proposed cifs.ko authentication overhaul
smfrench at gmail.com
Fri Nov 30 16:45:10 MST 2012
Overhauling the authentication code is probably a good idea but
a couple quick thoughts:
1) we must have system wide, administrator controllable, security
defaults (samba does this, and every modern operating system
probably does this by now) - for the case of cifs
(and smb2/smb3) the features don't have to match Windows
but should include at least the following:
- the ability to set signing on for all connection attempts
- the ability to set either a list of security mechanisms which
are acceptable (I recommend that we allow ntlmv2 and
kerberos, and allow administrator to enable others if desired)
or set a minimum security level (setting it lower e.g. might be
ntlm, or plaintext passwords) than recommended (presumably
our minimum acceptable is ntlmv2) or higher (Kerberos).
On Fri, Nov 30, 2012 at 8:27 AM, Jeff Layton <jlayton at redhat.com> wrote:
> Executive Summary:
> I want to overhaul the cifs.ko authentication code to handle
> autonegotiation better. This means a fair bit of user-visible changes,
> but I think they're mostly for the better. I don't want to do this work
> unless it's clear that the proposed design is acceptable though.
> Longer description:
> As I mentioned the other day, I'd like to see us overhaul the auth code
> in cifs.ko. I'm willing to do this work, but my attempt from several
> years ago was not merged. I'd like to ensure that the overall design
> is something everyone can live with before I embark upon coding
> This may be tl;dr for most folks, but please do read it if you think
> you care about how all of this works, especially if you might end up
> reviewing this code.
> Why change anything?
> There are several reasons that I think the auth code needs an overhaul:
> 1/ The current code hamstrings the ability to properly autonegotiate
> the auth method to use. It currently decides what auth method it's
> going to use before ever contacting the server. This means that once
> you figure out that the server doesn't support the authentication that
> was decided, it's too late.
> 2/ The SecurityFlags interface is totally unintuitive. It makes zero
> sense to perpetuate the travesty of the SecurityFlags interface. For
> one thing, it's global so you have a server that requires plaintext
> passwords then you're stuck with that for all of the servers you need
> to talk to.
> 3/ Passing in multiple sec= options is broken. This can happen if you
> have a mount set up in /etc/fstab, and then pass extra options to it
> when mounting. The extra options get appended onto the end of the
> options string. In that situation, it's reasonable for a user to expect
> "last one wins", but the sec= option doesn't currently work that way.
> The secFlg's will get or'ed and you can end up using the first auth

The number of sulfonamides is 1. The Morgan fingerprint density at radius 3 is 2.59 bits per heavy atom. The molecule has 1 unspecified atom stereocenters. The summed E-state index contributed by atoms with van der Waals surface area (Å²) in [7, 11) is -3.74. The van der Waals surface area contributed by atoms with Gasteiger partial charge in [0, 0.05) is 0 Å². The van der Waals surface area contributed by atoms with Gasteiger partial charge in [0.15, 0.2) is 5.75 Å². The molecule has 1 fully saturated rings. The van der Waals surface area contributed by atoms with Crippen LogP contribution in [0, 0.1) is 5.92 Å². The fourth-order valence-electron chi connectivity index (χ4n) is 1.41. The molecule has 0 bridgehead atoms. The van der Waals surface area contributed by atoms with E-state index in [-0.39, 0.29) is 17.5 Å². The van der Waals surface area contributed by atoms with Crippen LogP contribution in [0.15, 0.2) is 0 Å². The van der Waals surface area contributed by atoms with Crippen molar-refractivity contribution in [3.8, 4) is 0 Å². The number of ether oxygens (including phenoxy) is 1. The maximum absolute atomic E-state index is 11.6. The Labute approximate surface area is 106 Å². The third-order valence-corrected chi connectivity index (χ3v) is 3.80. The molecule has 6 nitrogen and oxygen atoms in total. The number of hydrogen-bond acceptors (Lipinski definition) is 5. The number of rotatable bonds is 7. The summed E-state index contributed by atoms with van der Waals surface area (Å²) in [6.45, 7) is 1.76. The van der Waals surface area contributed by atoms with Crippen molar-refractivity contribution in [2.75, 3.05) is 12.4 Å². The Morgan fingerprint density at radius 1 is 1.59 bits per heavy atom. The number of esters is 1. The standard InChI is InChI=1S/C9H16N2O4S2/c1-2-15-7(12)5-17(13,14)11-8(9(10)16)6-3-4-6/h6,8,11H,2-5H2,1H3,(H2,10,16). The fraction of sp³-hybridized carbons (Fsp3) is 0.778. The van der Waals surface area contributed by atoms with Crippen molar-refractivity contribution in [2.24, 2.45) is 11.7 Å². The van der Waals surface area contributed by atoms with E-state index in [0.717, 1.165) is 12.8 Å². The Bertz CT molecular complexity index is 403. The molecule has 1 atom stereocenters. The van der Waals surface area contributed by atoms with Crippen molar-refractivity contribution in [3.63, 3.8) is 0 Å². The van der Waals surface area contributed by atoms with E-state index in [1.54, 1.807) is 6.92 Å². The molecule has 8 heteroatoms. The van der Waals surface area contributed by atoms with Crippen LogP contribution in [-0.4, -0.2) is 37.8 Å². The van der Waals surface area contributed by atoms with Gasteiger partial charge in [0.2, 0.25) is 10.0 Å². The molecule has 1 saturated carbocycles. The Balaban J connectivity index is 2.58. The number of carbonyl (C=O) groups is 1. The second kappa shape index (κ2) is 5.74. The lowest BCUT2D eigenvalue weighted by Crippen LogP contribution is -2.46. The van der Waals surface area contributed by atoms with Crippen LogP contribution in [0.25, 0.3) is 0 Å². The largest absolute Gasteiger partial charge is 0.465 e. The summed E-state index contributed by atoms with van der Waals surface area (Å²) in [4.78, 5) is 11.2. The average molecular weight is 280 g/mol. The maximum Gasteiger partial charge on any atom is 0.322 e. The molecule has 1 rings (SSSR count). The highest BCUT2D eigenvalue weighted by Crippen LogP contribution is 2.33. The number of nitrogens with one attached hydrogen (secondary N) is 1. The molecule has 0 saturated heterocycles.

> method even though you specified a different one on the command line.
> A proposed design for the user interface
> Here's a number of changes I'd like to make:
> 1/ Get rid of the SecurityFlags interface altogether, and simply
> require anyone who wants fine-grained control over the auth method to
> use specify a sec= option when mounting. If one isn't specified, then
> the code will be changed to use the a selection algorithm of its
> choosing (more on that later).
> 2/ Steve in particular has mentioned that he thinks there needs to be
> some mechanism to allow the admin to set system-wide security defaults.
> I don't think that's really necessary if we only allow the code to use
> authentication methods that we deem secure by default. Since the sec=
> mount option is only able to be specified by an administrator in the
> first place, I don't think it makes any sense to require the admin to
> also set specific module options in order to use a particular auth
> 3/ it may however make sense to allow an admin to require signing, or
> to enforce the disabling of signing altogether. A tristate module
> option could be added for that.
> If #2 isn't acceptable, then I'm willing to compromise. Perhaps we
> could add a boolean module option "disable weak crypto" or something.
> Proposed auth selection algorithm
> Once we change the code not to decide the auth method before contacting
> the server, we can allow it to be a lot smarter about picking an auth
> scheme. The following applies to SMB1, things are simpler with SMB2,
> but we still will be living with SMB1 for a long, long time to come.
> Also, it's possible that in the future SMB3+ will introduce new auth
> schemes and we'll need a better selection mechanism for that than we
> have today.
> For SMB1, we'll set the SMBFLG2_EXT_SEC unconditionally in the NegProt
> request. We can then use the NegProt response to decide what auth
> method to use. If the server responds with that bit set, we'll try the
> methods specified in the SPNEGO response, in the specified order. With
> that change we can even try to use krb5 without requiring that sec=krb5
> be specified. We can try to upcall first and then fall back onto the
> next method if we don't get a ticket.
> If the server responds w/o setting SMBFLG2_EXT_SEC, then we'll try
> ntlmv2(i). If that fails, we'll give up. Trying anything lower will
> require that the admin set the sec= mount option.
> SMB2 support is still pretty crippled and only supports NTLMSSP
> currently, but eventually we'll need something similar for it to handle
> krb5 too.
> Jeff Layton <jlayton at redhat.com>
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